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Last year the European Union took a number of serious steps towards reducing dependence on Russian energy and diversifying its suppliers of gas and oil. In particular, in July 2022, Brussels signed a memorandum of understanding with Baku on strategic partnership in the energy sector. The document envisages that supplies of gas from Azerbaijan will double in the next five years and by 2027 Baku will supply Europe with at least 20 billion cubic metres (bcm) of gas per year.
The memorandum is already being implemented, entirely successfully: European buyers of Azerbaijani gas already include Italy, Greece, Bulgaria and Romania. It is expected that in the fourth quarter of 2023 gas supplies will begin from Azerbaijan to Hungary. As a whole over the last year, Baku has already seriously increased gas exports to Europe – by almost 40% according to Azerbaijan’s Ministry of Energy.
However, for a whole range of reasons the prospects for further growth in supplies of gas by Azerbaijan are not very clear. First and foremost, as the majority of experts note, a virtually insurmountable barrier on this path is the current almost full loading of both the Trans Adriatic Pipeline (TAP) and the Trans-Anatolian Natural Gas Pipeline (TANAP), which would allow fuel to flow from Azerbaijan. The capacity of these pipelines is no more than 10 bcm and 16 bcm per year, respectively.
Azerbaijan is prepared to talk about expanding the Southern Gas Corridor (SGC) and TAP in particular. As the country’s president Ilham Aliyev has previously stated, Baku has already begun consultations with partners on the need to increase the annual capacity of TANAP from 16 to 32 bcm and that of TAP from 10 to 20 bcm. “Without this, it will be difficult to guarantee additional supplies of gas,” he remarked.
Speaking at the Baku Energy Forum at the beginning of June, Minister of Energy Parviz Shahbazov confirmed that for additional gas supplies over and above the current 11.4 bcm it is essential to increase capacity in the SGC – which will require financing on the part of buyers themselves. “For this to happen, it is vital that there is clearly coordinated activity by partner countries,” he said.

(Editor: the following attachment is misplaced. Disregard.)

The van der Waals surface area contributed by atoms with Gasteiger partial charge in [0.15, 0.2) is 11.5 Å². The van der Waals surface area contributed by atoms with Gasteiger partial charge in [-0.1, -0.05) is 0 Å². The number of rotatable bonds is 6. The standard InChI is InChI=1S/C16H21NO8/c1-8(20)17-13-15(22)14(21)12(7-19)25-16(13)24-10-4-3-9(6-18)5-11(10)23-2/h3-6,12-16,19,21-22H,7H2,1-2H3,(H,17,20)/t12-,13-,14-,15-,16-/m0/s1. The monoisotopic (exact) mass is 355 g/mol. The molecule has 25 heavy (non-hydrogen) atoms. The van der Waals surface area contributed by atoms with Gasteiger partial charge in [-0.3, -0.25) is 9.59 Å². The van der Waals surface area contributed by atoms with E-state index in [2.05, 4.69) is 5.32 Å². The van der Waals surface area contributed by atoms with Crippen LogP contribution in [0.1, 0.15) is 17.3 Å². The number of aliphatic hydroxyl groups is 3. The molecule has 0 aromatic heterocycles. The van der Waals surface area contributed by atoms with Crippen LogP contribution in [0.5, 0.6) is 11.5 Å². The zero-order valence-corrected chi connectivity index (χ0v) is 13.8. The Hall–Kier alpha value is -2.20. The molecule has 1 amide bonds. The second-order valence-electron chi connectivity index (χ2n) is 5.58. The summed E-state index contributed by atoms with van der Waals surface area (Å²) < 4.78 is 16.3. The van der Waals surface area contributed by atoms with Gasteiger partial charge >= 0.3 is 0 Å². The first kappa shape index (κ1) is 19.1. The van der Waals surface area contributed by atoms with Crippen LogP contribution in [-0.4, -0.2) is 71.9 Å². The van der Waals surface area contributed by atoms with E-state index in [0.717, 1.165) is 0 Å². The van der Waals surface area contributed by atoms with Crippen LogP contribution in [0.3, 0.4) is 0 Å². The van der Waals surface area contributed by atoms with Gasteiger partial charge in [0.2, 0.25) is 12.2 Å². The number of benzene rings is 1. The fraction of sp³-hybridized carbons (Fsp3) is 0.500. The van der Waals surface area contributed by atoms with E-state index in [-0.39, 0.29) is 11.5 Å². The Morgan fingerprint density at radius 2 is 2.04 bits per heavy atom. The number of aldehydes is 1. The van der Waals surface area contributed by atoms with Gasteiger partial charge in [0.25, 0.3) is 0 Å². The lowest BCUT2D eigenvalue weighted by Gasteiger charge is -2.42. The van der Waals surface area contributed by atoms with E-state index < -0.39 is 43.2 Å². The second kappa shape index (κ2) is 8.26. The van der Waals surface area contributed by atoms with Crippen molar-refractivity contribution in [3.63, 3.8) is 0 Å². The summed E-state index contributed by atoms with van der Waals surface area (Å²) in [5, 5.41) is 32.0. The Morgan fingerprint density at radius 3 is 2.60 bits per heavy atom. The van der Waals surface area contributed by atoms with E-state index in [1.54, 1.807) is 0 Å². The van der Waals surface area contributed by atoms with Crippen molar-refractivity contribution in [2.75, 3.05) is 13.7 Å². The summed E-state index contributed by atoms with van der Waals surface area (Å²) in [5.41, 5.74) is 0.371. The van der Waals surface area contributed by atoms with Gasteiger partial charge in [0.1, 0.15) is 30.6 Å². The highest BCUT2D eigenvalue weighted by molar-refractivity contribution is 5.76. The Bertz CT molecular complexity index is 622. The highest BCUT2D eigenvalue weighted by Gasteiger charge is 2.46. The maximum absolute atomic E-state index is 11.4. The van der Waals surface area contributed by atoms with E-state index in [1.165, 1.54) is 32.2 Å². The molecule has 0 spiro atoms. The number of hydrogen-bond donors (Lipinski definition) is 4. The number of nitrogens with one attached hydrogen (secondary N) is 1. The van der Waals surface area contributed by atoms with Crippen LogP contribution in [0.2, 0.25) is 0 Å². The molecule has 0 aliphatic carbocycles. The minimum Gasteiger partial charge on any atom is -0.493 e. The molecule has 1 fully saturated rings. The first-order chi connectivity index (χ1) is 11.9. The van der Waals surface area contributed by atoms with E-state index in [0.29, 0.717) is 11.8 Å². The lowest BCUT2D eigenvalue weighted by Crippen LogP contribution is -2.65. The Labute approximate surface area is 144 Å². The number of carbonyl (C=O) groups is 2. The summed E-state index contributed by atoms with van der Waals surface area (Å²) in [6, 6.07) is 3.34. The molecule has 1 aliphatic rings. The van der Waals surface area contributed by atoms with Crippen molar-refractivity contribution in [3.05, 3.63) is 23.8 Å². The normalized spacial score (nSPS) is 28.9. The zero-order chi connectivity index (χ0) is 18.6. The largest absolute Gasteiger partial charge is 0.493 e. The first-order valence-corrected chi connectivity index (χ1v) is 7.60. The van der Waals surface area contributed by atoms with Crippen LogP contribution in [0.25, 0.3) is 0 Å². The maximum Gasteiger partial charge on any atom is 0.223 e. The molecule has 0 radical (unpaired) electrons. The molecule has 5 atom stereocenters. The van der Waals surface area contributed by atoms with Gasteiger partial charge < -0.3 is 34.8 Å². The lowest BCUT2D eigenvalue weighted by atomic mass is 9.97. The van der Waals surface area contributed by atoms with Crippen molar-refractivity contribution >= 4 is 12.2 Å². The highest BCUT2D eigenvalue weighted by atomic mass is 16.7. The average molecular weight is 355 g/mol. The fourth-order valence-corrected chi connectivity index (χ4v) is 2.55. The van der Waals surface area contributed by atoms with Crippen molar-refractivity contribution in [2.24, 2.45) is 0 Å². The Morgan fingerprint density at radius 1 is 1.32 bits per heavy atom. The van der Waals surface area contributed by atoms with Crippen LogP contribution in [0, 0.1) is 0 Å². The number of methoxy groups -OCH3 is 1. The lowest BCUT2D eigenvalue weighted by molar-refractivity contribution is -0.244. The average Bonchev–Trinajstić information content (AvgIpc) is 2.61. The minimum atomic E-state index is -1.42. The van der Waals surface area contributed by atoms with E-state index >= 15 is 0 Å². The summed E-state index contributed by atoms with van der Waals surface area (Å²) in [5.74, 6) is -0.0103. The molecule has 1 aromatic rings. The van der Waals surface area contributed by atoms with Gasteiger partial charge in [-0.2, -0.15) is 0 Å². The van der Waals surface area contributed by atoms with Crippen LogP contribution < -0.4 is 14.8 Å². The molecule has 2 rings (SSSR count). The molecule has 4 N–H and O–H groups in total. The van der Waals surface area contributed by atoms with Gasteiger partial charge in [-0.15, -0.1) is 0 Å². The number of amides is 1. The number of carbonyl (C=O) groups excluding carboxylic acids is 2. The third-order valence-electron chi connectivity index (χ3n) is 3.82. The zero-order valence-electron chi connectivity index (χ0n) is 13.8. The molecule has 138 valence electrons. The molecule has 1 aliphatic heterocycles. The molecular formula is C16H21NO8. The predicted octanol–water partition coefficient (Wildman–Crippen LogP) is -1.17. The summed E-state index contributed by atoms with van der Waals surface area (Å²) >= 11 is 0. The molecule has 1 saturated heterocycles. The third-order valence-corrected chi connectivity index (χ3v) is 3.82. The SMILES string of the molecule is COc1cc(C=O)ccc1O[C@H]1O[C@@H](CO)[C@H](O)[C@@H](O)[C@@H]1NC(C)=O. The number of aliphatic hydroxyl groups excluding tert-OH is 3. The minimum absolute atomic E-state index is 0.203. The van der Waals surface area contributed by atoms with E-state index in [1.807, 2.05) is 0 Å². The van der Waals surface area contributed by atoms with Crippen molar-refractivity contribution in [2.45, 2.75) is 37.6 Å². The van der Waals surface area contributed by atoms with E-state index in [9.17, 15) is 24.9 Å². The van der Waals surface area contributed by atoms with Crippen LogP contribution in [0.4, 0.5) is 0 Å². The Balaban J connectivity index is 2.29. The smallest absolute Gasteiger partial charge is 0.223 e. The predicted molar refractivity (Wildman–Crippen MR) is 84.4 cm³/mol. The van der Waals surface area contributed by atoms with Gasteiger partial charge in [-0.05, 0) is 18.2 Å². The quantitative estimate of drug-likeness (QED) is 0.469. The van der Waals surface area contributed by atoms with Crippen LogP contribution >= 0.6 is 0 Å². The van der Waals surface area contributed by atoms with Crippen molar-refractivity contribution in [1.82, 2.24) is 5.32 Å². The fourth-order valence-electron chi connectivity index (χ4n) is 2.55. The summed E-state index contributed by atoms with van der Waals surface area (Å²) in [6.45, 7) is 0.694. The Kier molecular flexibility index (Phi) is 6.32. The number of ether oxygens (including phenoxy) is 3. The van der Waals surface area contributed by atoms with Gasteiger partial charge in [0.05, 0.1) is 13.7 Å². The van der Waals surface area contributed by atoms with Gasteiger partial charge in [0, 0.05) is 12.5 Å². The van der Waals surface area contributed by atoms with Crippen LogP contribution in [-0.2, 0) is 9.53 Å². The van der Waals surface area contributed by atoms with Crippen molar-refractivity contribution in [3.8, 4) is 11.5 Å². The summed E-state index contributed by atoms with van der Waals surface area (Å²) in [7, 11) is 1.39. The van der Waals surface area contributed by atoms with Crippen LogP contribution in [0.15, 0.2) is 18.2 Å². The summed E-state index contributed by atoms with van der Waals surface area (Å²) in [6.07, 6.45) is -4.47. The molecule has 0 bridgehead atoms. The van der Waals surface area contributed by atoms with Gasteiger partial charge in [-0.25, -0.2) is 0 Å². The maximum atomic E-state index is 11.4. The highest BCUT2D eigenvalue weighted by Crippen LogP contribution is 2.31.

The authorities in Hungary, Romania, Bulgaria and Slovakia endorsed this call. Since their budgets do not extend to even a tenth of the necessary finances to expand the SGC, they have approached the European Commission with a request that it allocates funds to develop the infrastructure for supplying Caspian gas to Europe.
However, realizing these plans involves essential financial outlay on such an incredible scale that virtually no experts see the possibility of them being implemented by 2027 as announced. In particular, this conclusion is found in a report by the Institute for Research in Economic and Fiscal Issues: “In theory, it all looks good. Azerbaijan will sell more gas, which means more income for the country and more gas for Europe. Yet, Azerbaijan may not be able to supply all that gas, and it is not evident that the existing pipelines can carry it”, the document states.
Apart from this, the report’s authors note, increasing the capacity of the existing gas pipelines will require vast expenditure. “Yet, just doubling the transmission capacity of the TAP gas pipeline will cost at least 1.5 billion euros. In a similar vein, TANAP’s transmission capacity is expandable from 16bcm to 32bcm, but requires the construction of four additional pump compressors. TANAP, which has the longest distance (1,811 km) and the largest diameter (56″), requires more investments compared to TAP”, the report states.